It’s been some 67 years since Huber Heights donor Carl Coe sailed off to war on a US Navy aircraft carrier, 55 years since his life was saved by a blood transfusion, and about 32 years since he began the journey that brought him to his 255the lifetime donation on his Aug. 29 visit to the downtown Dayton Community Blood Center (CBC). But he still has the spirit of a “Sparky,” the Navy’s traditional nickname for an electrician’s mate.
Carl reached his milestone with a whole blood donation. His routine over the years has been to alternate whole blood donations with apheresis donations of platelets and plasma. But at age 85, he says his platelet count isn’t what it used to be so he no longer donates apheresis. Since he no longer drives, he says he may soon have to stop donating altogether. Like many of the still surviving members of “The Greatest Generation” his strength may be fading but his memories are vivid.
Carl wore an “Honor Flight” t-shirt to CBC to make his milestone donation. The Honor Flight network was co-founded in Springfield, OH by retired Air Force Captain Earl Morse. It is dedicated to transporting as many military veterans as possible to see the war memorials in Washington, D.C. at no cost to the veterans.
Carl made his honor flight on July 11, 2009. “That was great!” he said. “It was the only way I would have got to see the memorials. It was fantastic. And we had a fantastic guide, Shirley Campbell from Springfield. They called her an ‘Honor Guardian.’ She could explain everything and she had it down pat.”
Carl grew up in Syracuse, NY and calls himself “a Buckeye by choice.” He was 18 when he graduated high school and went right into the Navy as World War II was ending. “I was on board an aircraft carrier in the Atlantic, the USS Seipan,” he said. “I was an electrician’s mate. They always called us electrical people ‘Sparky.’”
The nickname seems to especially fit Carl, who always acts quickly when he gets the spark of an idea. For example, two years after leaving the Navy he was back serving his country in a new uniform. “I was 21 when the Korean War broke out,” he said. “I knew what was going to happen then. I decided I would choose by service.”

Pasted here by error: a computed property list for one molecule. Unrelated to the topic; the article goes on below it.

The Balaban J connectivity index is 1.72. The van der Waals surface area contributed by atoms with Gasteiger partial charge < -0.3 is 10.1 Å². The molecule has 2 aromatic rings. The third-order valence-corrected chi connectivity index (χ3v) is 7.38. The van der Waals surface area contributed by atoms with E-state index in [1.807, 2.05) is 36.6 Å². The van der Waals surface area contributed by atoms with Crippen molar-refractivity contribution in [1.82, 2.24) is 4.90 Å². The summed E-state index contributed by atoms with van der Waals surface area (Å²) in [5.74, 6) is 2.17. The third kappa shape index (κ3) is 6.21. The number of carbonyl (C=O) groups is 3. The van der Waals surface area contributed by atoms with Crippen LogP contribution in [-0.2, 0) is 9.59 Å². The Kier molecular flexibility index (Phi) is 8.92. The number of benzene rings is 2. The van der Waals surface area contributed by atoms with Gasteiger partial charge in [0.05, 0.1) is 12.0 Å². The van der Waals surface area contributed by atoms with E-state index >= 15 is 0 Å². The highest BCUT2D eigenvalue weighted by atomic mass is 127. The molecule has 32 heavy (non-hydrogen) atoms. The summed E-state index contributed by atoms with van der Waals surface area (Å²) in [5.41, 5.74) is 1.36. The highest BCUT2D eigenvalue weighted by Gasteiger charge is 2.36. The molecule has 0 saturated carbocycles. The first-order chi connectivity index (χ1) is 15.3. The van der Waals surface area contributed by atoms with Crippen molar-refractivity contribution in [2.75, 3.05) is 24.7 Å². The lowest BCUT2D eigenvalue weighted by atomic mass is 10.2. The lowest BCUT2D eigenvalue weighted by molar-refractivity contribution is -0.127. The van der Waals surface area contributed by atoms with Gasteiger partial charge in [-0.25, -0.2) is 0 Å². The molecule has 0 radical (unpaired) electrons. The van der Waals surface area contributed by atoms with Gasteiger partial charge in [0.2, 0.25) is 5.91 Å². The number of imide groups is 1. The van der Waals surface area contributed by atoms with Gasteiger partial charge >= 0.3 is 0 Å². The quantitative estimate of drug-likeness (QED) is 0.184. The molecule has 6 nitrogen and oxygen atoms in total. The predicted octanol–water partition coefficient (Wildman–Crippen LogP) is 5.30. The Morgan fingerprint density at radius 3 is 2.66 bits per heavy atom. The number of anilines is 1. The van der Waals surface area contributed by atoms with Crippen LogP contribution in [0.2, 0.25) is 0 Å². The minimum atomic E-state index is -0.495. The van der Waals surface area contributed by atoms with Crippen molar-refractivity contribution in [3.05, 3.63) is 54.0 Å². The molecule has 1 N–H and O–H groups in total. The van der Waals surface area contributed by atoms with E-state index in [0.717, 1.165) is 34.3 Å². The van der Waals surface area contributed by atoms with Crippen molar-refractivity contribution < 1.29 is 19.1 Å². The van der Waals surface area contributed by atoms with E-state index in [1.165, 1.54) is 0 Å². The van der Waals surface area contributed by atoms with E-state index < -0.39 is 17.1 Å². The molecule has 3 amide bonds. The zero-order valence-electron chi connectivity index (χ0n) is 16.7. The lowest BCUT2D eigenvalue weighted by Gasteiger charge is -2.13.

Carl joined the US Air Force, launching the career that ultimately would make him a Buckeye. He was stationed at Wright Patterson Air Force Base, where he retired in 1969. While still in the service he survived an emergency that set the stage for his long career as a blood donor.
“In 1958 I was rushed off to the hospital with a ruptured duodenal ulcer,” he said. “I needed blood, somebody donated, and I always thought that I would owe for it.”
During his time in the Air Force, travel and medical deferments kept him from donating and repaying what he considered to be his debt. “I was always prevented from donating in the military because we would be on all those world-wide shots,” he said.
After retirement he became active with the Dayton Masonic Temple blood drives. “In ’81 I worked with the Dayton Masonic Blood Bank as secretary and treasurer,” he said. “When the blood drives came to the Masonic Temple I would donate there. I started doing apheresis because I found out you could donate more often instead of having to wait eight weeks, so I did it.”
Carl should consider his “debt” long paid to whoever donated the blood that saved his life. Yet he is reluctant to stop giving. “I want to get one more donation in,” he said. “That would give me 32 gallons, and then I have to call it quits.”
In truth there is no “quit” in Carl “Sparky” Coe, and no way for the CBC to thank him enough. He is part of a generation that believed in life-long service, and he leaves a legacy that is long and honorable.